The LEGO Movie 2: The Second Part
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Well-meaning but manipulative on a horrifically misguided scale, Little Boy is the rare faith-based film that many viewers may find legitimately offensive.
All Critics (53)
| Top Critics (21)
| Fresh (12)
| Rotten (41)
The movie seems utterly and sincerely well-intentioned -- which is why what happens in it is so jaw-dropping.
Despite boasting several important moral lessons, the period piece is more artificial than a polyester teddy bear stuffed with Splenda and Cheez Whiz - and about as appealing
It's meant to be a tale of uplift for faith-based audiences, but instead wears viewers down with a heavy-handed narrative, an overbearing score and voiceover that spells out everything in cringe-inducing, folksy tones.
Tolerance, World War II history and faith are served up with a sticky sentimental gloss in the family film "Little Boy."
A movie that has the haranguing inspirational tone of a marathon Sunday-school lesson.
I just wish the filmmakers didn't feel like they had to hit us over the head with all the moral pontificating to get their point across.
At best, the film's messaging is outdated; at worst, it's insensitive and difficult to bear.
While the story has some logical (not to mention theological) inconsistencies, it is well-paced, well-produced, and very well acted.
Unfortunately, while [Little Boy] may make you shed a tear at the end, it's for all the wrong reasons.
I need to take a shower.
The audience at which Little Boy is aimed will have no problem assimilating the film's themes of faith and miracles. But there's also plenty to admire here for those less inclined to buy into the filmmakers' worldview.
A shamefully miscalculated tale of whimsy and come-to-Jesus inspiration with a bizarrely inappropriate haze of Norman Rockwell-esque nostalgia.
The kiss of death very nearly for most films purportedly with Christian themes. "Please stop," is the best one can manage. Now while this film does have that intent, it needs be said that, for me, this is one example of a work of some subtlety wherein one does not feel accosted by said intent. There are characters here (among the cutouts) that can be embraced and directorial style too. No freshman effort this. Some manipulative, yes, but so are you on practically any date. Get over that.
I was expecting to bury Little Boy in an avalanche of negativity once I found out a late plot point that made my jaw drop. This inspirational Christian independent film is set during World War II and features a pint-sized moppet, Pepper (Jakob Salvati), whose only real friend is his father (Michael Rapaport), who is now serving in the fight in the Pacific. He's told that through the power of belief he can accomplish great things, and well, he really wants his dad to come home. So through the power of belief he causes... the dropping of the atomic bomb (WWII aficionados will recognize the nickname of the bomb). I was waiting for the moment and amping my sense of dread and moral outrage. A funny thing happened on the way to a nuclear bomb detonation, and that is that Little Boy is a fairly agreeable and effective family film that conveys a message with a welcomed degree of ambiguity and complexity and tolerance. This is a Christian-themed film about the power of belief but at no point does it make explicit whether it's coincidence or the power of Pepper channeling God. Part of Pepper's list of good deeds given to him by a priest (Tom Wilkinson) is to befriend a Japanese neighbor who returned from an internment camp. The movie shows how casual these small-town folk indulge in racism and bullying. The Japanese man is also an atheist and I was legitimately astonished that the movie never makes a judgment about this. He's treated as a complex man with his own system of thinking, and he's not viewed as lesser or wayward because of his lack of belief in a higher power. Little Boy is no God's Not Dead. The melodrama is well paced, the acting is solid if a bit heavy on long bouts of weeping, and the movie undercuts what normally would be the inspirational apexes with harsher reality. The bomb is dropped, and Pepper is initially celebrating until he discovers the total horror of Hiroshima. His "wish" may have even backfired with his father getting further punishment in a POW camp. While I still find the development tacky, I have to reluctantly credit the filmmakers for refusing to pander in a style that removes the complexity and ambiguity of real life. It's still a movie and it still has a rather predictable albeit emotionally earned ending, but Little Boy might just be one of the biggest surprises of this year for me at the movies.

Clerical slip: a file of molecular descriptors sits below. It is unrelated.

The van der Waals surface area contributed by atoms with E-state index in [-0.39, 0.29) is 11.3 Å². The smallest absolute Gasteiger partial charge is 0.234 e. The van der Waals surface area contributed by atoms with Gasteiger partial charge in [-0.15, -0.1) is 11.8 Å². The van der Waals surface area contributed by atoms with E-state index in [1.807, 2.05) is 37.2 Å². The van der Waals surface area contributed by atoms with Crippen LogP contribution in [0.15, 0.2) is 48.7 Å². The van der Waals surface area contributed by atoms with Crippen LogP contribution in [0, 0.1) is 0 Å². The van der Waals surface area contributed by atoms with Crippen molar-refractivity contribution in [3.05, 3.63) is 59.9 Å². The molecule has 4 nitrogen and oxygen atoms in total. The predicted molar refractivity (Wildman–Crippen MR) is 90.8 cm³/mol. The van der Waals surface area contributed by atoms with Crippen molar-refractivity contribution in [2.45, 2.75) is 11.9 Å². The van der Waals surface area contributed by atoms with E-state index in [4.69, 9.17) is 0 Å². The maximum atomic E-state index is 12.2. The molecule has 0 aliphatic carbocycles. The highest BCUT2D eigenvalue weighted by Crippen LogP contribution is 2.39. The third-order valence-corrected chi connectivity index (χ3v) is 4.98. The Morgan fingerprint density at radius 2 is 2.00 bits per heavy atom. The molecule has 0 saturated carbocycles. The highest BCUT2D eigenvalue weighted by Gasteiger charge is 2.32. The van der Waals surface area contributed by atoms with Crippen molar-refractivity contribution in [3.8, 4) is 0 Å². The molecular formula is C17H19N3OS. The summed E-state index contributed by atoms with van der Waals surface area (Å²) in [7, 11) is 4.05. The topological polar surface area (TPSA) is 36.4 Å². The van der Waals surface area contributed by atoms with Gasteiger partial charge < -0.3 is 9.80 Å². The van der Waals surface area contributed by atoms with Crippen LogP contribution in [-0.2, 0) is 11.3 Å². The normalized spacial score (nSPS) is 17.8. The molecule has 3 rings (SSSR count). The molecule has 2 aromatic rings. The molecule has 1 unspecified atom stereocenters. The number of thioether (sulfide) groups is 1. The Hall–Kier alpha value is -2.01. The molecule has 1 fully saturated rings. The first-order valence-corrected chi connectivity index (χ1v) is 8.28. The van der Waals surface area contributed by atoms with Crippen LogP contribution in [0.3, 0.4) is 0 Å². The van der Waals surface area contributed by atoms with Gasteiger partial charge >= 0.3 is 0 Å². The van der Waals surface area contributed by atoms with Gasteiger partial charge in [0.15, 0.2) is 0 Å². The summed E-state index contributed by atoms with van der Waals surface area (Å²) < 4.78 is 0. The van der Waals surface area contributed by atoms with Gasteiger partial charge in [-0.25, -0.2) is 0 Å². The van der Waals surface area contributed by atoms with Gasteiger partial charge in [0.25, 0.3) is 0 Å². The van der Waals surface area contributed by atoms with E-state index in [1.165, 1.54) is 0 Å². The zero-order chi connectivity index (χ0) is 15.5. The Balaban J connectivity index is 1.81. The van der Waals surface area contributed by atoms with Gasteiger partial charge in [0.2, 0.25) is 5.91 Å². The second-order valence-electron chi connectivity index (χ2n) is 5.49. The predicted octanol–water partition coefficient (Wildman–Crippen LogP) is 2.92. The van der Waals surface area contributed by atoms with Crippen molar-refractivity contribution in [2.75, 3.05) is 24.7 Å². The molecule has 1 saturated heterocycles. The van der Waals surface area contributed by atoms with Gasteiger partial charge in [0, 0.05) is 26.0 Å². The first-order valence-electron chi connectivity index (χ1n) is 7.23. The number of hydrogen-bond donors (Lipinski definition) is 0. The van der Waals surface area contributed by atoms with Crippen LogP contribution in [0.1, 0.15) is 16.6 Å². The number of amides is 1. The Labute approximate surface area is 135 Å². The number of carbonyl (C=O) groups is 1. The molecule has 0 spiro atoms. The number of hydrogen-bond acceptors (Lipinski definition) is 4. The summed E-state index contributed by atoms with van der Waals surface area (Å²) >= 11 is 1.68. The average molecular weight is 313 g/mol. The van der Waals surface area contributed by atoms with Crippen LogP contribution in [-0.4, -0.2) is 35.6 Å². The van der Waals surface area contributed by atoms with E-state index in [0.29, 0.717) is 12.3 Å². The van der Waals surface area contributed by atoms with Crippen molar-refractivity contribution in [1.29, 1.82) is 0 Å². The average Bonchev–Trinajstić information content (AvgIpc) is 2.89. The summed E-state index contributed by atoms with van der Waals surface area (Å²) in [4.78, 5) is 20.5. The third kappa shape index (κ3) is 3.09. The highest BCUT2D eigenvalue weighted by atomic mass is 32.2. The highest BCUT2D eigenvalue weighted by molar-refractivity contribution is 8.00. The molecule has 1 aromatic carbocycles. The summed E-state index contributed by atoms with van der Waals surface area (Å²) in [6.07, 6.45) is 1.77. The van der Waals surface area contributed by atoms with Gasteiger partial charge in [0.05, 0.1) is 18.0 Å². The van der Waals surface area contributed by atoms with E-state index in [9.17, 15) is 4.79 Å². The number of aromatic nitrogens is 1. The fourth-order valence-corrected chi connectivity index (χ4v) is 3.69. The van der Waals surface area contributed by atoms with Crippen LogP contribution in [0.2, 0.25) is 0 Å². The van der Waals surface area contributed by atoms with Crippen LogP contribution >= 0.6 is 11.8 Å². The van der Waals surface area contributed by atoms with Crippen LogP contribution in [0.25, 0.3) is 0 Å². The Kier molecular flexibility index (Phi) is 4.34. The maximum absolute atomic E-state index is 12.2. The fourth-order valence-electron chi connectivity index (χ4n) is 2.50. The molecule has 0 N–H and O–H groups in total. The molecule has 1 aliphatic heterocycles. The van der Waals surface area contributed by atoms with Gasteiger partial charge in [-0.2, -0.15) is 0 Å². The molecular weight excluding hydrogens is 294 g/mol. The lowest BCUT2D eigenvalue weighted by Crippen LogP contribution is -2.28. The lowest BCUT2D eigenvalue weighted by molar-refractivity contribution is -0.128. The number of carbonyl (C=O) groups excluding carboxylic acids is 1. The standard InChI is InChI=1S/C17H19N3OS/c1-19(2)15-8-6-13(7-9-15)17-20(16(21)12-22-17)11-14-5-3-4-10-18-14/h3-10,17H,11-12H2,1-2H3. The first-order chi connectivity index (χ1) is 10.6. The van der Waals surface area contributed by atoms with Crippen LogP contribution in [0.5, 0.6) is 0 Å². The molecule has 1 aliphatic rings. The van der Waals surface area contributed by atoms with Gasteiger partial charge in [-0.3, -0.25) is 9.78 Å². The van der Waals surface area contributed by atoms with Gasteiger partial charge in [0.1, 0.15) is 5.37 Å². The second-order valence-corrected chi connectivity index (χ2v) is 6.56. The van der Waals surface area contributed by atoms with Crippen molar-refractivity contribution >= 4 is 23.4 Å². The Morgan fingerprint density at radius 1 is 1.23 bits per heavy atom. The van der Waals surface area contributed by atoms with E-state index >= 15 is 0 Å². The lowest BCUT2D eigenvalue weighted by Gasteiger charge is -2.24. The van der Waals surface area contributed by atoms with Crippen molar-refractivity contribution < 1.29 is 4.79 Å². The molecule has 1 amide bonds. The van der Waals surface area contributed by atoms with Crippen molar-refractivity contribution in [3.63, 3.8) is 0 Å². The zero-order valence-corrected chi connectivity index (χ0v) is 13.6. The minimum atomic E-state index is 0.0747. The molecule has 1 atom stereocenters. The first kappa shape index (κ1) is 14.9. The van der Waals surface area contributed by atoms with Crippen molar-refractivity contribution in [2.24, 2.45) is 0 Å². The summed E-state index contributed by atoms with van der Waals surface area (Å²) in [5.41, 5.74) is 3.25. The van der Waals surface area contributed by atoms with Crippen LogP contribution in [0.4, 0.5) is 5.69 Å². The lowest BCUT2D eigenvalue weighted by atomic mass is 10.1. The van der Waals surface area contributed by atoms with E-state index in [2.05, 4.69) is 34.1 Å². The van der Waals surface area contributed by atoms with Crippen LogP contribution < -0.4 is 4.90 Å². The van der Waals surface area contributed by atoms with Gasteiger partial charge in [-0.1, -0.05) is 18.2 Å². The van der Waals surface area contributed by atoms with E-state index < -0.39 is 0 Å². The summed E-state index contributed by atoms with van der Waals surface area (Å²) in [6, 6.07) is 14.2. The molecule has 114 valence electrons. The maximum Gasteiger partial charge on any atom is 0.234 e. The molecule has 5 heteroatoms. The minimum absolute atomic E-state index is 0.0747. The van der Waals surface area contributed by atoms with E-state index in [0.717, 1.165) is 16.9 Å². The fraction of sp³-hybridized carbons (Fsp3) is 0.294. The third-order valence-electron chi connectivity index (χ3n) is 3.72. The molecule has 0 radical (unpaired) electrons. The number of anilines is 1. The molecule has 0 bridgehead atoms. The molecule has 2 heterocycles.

Nate's Grade: C+
Imagine if "Big Fish" was absolutely no fun. Gets points for some minor emotional impact towards the end, but even that's pulled away. Dropped plot points abound, character interactions are *completely* unbelievable and some heartstring-tugs are too overt to work. Some surprisingly good acting moments come from child-star Jakob Salvati though.
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